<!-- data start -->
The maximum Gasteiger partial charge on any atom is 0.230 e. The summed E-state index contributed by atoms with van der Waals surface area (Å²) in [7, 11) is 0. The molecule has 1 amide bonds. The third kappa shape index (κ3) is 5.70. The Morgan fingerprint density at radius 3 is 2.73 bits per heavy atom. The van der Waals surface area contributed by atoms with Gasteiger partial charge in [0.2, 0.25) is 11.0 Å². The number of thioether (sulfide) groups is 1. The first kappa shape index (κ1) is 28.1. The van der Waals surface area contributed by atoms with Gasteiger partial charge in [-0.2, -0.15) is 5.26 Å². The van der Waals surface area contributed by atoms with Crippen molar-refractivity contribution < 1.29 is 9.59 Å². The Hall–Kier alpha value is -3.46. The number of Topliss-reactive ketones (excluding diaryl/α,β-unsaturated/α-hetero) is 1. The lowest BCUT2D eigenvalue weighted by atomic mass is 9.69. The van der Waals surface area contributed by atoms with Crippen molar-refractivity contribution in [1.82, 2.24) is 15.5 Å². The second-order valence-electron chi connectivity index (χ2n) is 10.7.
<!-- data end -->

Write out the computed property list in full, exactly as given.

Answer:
The maximum Gasteiger partial charge on any atom is 0.230 e. The summed E-state index contributed by atoms with van der Waals surface area (Å²) in [7, 11) is 0. The molecule has 1 amide bonds. The third kappa shape index (κ3) is 5.70. The Morgan fingerprint density at radius 3 is 2.73 bits per heavy atom. The van der Waals surface area contributed by atoms with Gasteiger partial charge in [0.2, 0.25) is 11.0 Å². The number of thioether (sulfide) groups is 1. The first kappa shape index (κ1) is 28.1. The van der Waals surface area contributed by atoms with Gasteiger partial charge in [-0.2, -0.15) is 5.26 Å². The van der Waals surface area contributed by atoms with Crippen molar-refractivity contribution < 1.29 is 9.59 Å². The Hall–Kier alpha value is -3.46. The number of Topliss-reactive ketones (excluding diaryl/α,β-unsaturated/α-hetero) is 1. The lowest BCUT2D eigenvalue weighted by atomic mass is 9.69. The van der Waals surface area contributed by atoms with Crippen molar-refractivity contribution in [1.82, 2.24) is 15.5 Å². The second-order valence-electron chi connectivity index (χ2n) is 10.7.